Sea History 054 - Summer 1990

Page 35

Coast Guard Bicentennial

The CGR812 was one of the privately owned vessels conscripted during World War II as coastal patrol boats.

When we celebrate the US Coast Guard's bicentennial this year, we look back on a venerable and vital history . It goes back to a time, well described in Irving King's new book The Coast Guard Under Sail, when America's independence was troubled-the government was threatening to come apart; Britain and Spain still occupied American territory; the army was small; the navy nonexistent; and---0f perhaps greatest significance-the treasury empty. The new nation desperately needed the tariffs and duties paid on imported goods but had no means of collecting them. To this end, President Washington, in office only a ·few months, appointed Alexander Hamilton, and on the 4th of August, 1890, Congress passed Hamilton's bill calling for the building and manning of ten boats to collect revenue. The bill established the US Revenue Cutter Service, the 18th-century ancestorof today 's US Coast Guard. The mission of the Service was so vital to the young nation that Washington himselfinterviewed and selected many of the first masters. The Coast Guard has seen many changes during its 200 years. In 1915, the Revenue Cutter Service and the Lifesaving Service (founded in 1848) were

combined as the United States Coast Guard. In 1939 it took on the role of the US Lighthouse Service, which had operated independently since 1789; and in 1942 it assumed the duties of the Bureau of Navigation and Steamboat Inspection Service. The Coast Guard has preserved the imperative of its early days, however, and remains responsive to the nation's needs. "Semper Paratus"-always ready -in peacetime it serves within the Department of Transportation, in wartime, the Navy Department. Some will remember its dogged resistance to the World War II German U-boat offensive "Operation Drum Roll" along the Atlantic coast. During 1942-43, the Coast Guard's Coastal Picket Patrol of auxiliary sailboats and motorboats, often commanded by their volunteer owners and crews, grew to 550 vessels on the East Coast. Thi s cooperation between civilian volunteers and the Coast Guard continues today . Indeed, with a reserve force of 12,000 and a volunteer force near 32,000, the Coast Guard Auxiliary is greater in numberto the Coast Guard's 38,000 military members, a ratio that underscores the Coast Guard's unique place in the public esteem. KH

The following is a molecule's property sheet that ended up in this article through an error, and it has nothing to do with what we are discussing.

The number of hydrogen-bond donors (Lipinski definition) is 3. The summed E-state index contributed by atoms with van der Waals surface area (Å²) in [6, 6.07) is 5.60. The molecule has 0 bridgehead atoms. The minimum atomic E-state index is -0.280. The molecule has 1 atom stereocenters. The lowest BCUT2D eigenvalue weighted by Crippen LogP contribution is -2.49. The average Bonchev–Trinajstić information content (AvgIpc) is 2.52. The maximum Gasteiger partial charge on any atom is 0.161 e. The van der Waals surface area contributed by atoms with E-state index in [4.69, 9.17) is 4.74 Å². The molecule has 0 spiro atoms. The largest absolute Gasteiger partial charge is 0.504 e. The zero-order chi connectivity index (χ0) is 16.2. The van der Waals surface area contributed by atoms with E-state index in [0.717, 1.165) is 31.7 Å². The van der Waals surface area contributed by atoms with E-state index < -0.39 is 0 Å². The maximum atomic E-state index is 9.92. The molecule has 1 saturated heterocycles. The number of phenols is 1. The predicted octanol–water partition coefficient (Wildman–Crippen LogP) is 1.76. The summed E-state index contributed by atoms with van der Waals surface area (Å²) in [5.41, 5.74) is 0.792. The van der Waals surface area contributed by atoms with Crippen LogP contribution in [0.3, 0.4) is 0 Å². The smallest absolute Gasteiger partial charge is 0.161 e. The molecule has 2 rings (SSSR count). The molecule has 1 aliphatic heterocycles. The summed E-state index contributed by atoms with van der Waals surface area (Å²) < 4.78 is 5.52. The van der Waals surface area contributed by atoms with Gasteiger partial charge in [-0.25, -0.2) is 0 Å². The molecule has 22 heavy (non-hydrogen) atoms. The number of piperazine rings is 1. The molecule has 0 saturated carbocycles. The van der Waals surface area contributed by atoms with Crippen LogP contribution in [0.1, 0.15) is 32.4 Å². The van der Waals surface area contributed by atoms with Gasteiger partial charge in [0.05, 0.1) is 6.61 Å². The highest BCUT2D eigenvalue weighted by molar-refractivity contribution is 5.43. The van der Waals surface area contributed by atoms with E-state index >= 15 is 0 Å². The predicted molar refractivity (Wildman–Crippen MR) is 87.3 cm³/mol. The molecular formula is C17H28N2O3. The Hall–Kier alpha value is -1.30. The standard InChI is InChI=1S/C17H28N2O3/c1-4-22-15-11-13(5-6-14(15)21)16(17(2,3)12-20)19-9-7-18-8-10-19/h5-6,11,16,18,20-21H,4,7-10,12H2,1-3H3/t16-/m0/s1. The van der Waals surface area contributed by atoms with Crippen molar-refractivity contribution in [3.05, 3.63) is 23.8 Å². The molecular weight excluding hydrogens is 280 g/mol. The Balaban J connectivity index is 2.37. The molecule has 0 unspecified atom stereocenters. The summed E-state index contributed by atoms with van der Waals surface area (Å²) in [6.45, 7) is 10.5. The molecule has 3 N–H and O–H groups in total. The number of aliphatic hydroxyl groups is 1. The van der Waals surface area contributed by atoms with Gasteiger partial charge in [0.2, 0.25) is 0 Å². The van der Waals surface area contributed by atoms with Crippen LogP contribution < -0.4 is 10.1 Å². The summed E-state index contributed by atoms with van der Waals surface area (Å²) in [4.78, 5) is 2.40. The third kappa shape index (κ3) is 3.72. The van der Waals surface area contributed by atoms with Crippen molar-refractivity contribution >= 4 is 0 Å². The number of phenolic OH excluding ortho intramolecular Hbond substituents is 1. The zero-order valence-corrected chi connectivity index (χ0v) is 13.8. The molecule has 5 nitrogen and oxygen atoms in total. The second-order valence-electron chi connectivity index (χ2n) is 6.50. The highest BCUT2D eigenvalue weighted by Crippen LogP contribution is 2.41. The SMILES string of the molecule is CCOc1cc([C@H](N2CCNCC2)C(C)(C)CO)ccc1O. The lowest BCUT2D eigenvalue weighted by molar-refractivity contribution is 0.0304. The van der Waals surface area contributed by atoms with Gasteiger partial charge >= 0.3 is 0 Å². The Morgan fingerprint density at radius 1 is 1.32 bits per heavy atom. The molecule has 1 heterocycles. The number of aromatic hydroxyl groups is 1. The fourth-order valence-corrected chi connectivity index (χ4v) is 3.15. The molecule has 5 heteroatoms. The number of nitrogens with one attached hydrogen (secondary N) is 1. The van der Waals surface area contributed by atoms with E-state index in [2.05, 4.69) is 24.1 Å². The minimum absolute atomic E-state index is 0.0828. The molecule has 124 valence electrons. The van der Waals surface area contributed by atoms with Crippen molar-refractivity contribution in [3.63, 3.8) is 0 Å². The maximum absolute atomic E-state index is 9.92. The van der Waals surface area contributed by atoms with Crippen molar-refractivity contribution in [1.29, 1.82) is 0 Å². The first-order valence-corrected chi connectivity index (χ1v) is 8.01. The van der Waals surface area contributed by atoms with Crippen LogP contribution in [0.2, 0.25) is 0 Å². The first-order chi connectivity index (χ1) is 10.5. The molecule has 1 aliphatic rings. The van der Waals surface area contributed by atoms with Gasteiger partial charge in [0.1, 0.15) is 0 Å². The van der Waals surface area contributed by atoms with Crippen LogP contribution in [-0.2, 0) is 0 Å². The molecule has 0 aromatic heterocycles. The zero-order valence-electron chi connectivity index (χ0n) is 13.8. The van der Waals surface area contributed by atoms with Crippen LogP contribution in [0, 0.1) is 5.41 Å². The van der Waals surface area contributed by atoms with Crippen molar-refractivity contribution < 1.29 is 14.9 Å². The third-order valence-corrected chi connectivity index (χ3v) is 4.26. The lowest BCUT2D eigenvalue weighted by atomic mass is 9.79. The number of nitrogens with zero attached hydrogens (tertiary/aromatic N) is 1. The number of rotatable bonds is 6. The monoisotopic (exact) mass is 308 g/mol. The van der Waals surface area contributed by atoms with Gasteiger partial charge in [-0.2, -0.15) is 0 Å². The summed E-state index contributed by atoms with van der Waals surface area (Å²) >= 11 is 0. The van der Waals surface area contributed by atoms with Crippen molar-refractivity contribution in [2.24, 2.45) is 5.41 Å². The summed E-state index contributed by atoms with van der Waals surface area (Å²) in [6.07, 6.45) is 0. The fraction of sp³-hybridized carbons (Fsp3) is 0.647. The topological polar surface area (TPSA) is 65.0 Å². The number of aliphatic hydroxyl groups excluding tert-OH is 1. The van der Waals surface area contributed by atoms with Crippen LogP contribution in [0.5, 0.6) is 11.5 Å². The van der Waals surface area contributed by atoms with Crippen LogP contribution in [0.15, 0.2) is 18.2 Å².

Below, the last lightship to serve on Ambrose station bids farewell in 1987.

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Shipwrecks, pirates, voyages, sunken treas ure


please write to:


BOOKS of ADVENTURE/ SH 120 Howard St., Suite B-754 San Francisco, California 94105

Dine in relaxed elegance in the heart of the South Street Seaport. Yankee Clipper's Wavertree Room

P.O. Box 369 258 Delaware Ave. Put-In-Bay, Ohio 43456 Tel: (419) 285-4231

One-of-a-kind items only. Sorry, no catalogue.

WANTED: Fine quality Great Lakes marine antiques! SEA HISTORY 54, SUMMER 1990

The Yankee Clipper, one of South Street Seaport's finest restaurants, recently dedicated an opulently refurbished room to honor the historic Waverlree, a tall ship now berthed just outside the restaurant's multipaned windows. The dedication of the Wavertree Room goes beyond its physical proximity to its namesake, however, for the room actually once served as the office of Baker, Carver & Morrell, general agents who represented the Waverlree in the 1800s. -VIA PORT OF NY-NJ, March 1986 . ,:,,f' .'J.. ~~t~ by Jerry Rosen, courtesy Port Authority of NY & NJ.

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